Scholarship value: $26,288 per annum, indexed annually. Tuition fees do not apply.
Closing date: Sunday 21 August. Offers will be sent to successful applicants in late September or very early October.
Commencement: Monday 31 October 2016.
Apply Online: UQ APA Special Round to Support ARC & NHMRC Projects
24. International RE-ORG Seminar: Reconnecting with Collections in Storage, Belgium, 28-29 September 2016
International RE-ORG Seminar: Reconnecting with Collections in Storage
Deadline extended to 15 September – special price until 31 August!
28-29 September 2016
Royal Museums of Art and History, Brussels, Belgium
Now more than 150 places available! Registration link
New registration deadline
15 September 2016
Before 31 August 2016: € 50 (regular price); € 30 (student price – proof of enrollment required).
After 31 August 2016: € 100 (regular price); € 80 (student price – proof of enrollment required).
Lunches and morning and afternoon tea breaks on the 28th and 29th, as well as an evening reception on the 28th.
For most museums around the world, caring for – and ensuring the accessibility of – collections in storage is a major challenge. Small museums are particularly vulnerable, because of their limited resources and access to expertise. On the other hand, small museums are resourceful, well connected, and powerful voices in their community. This makes them very influential and ideally positioned to have a positive impact on the wellbeing of collections and their sustainable use. After all, most museums in your country are small.
In 2011, ICCROM and UNESCO created “RE-ORG”, a step-by-step holistic approach to help small museums reorganize their storage areas. Five years later, RE-ORG has been visited nearly 80,000 times and 13 RE-ORG training projects have been implemented in 9 countries all over the world. In addition, national institutes such as the Royal Institute for Cultural Heritage (KIK-IRPA) in Belgium, the Canadian Conservation Institute (CCI) in Canada and the Central Institute for Conservation in Belgrade, Serbia (CIK) have taken on the responsibility of guiding museums in their respective countries through the application of the RE-ORG methodology. A strong professional community that possesses the skills and experience to address this challenge is growing worldwide. Museums are rediscovering collections in storage and are launching initiatives to allow their community to reconnect with their heritage.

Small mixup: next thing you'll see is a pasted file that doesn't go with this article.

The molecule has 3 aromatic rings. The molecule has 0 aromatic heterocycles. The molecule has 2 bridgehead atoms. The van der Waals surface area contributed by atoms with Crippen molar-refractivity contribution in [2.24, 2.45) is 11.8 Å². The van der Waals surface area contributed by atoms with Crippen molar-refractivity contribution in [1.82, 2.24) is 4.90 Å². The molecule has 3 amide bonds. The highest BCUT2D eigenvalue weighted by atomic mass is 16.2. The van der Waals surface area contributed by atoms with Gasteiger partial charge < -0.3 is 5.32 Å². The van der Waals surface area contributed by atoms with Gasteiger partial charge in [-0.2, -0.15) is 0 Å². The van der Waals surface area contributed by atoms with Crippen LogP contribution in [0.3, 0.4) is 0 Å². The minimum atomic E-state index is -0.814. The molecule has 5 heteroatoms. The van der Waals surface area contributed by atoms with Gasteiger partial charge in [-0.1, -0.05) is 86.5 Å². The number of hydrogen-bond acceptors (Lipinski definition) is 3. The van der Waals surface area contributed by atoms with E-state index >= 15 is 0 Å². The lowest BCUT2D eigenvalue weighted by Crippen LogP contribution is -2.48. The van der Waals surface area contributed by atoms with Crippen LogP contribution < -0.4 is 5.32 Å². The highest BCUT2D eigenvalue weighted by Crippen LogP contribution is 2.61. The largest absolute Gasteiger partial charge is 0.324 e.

In September 2016, the participants of RE-ORG Belgium will have completed their reorganization projects and will convene to share their results. This is an opportunity to invite professionals from around the world to take part in this exchange of experiences.
For further information, visit the ICCROM website.
Click here to read the latest news from the Johnston Collection.
To view the latest issue of the GCI bulletin, click here.
To read the latest news from the Better Planning Network (BPN), click on the link below.
To read the latest Cambridge Heritage Research bulletin, click on the following link.
Archit Dhingra is a recent graduate of the Master of Architecture from the University of Melbourne. He is looking to make his first move in the field and wants to specialise in Heritage and Conservation, an area that excites and motivates him. As a part of his University studies, he has gained skills such as Condition Reports and Measured Drawings. He is looking to gain experience in Architecture firms that specialise in Heritage and Conservation.
Please contact Archit via email if you are able to provide him with the experience that he is seeking.
Design 5, an award winning practice based in Chippendale, Sydney, are seeking a Senior Architect with min 5 years’ experience to join our team to work on a broad range of projects ranging from detailed conservation and adaptive re-use, through to new structures. We are seeking someone with good design and communication skills, and experience in contract documentation and running projects. Proficiency in CAD software preferable.
Please email your CV to Design 5.
31. SITUATION VACANT Consultancy – Community and Stakeholder Consultation, Ellensbrook, Western Australia
The National Trust seeks to engage a consultant team to undertake community and stakeholder consultation to support and inform a grant funded project at Ellensbrook. The project encompasses conservation and interpretation works combined with education and community engagement activities at this significant heritage place. Ellensbrook is situated near Margaret River in the Leeuwin-Naturaliste National Park approximately 290km south of Perth. The aim of the consultation is to invite community and stakeholder input so as to develop a shared vision for Ellensbrook with the heritage values of the place at its heart and aligned with the Trust’s mission to engage and inspire community support for the conservation of our natural, Aboriginal and historic heritage for the present and the future.
Submissions are due 5pm, Wednesday 24 August. For a copy of the brief click on this link: Ellensbrook Community Engagement Brief
Senior Archaeologist (Aboriginal Archaeology)
- High-profile, multidisciplinary firm
- Wide range of projects across Australia
- Great professional and career development
GML Heritage (GML) is seeking to appoint a Senior Archaeologist, in Aboriginal archaeology. This is a full-time position, based in Sydney.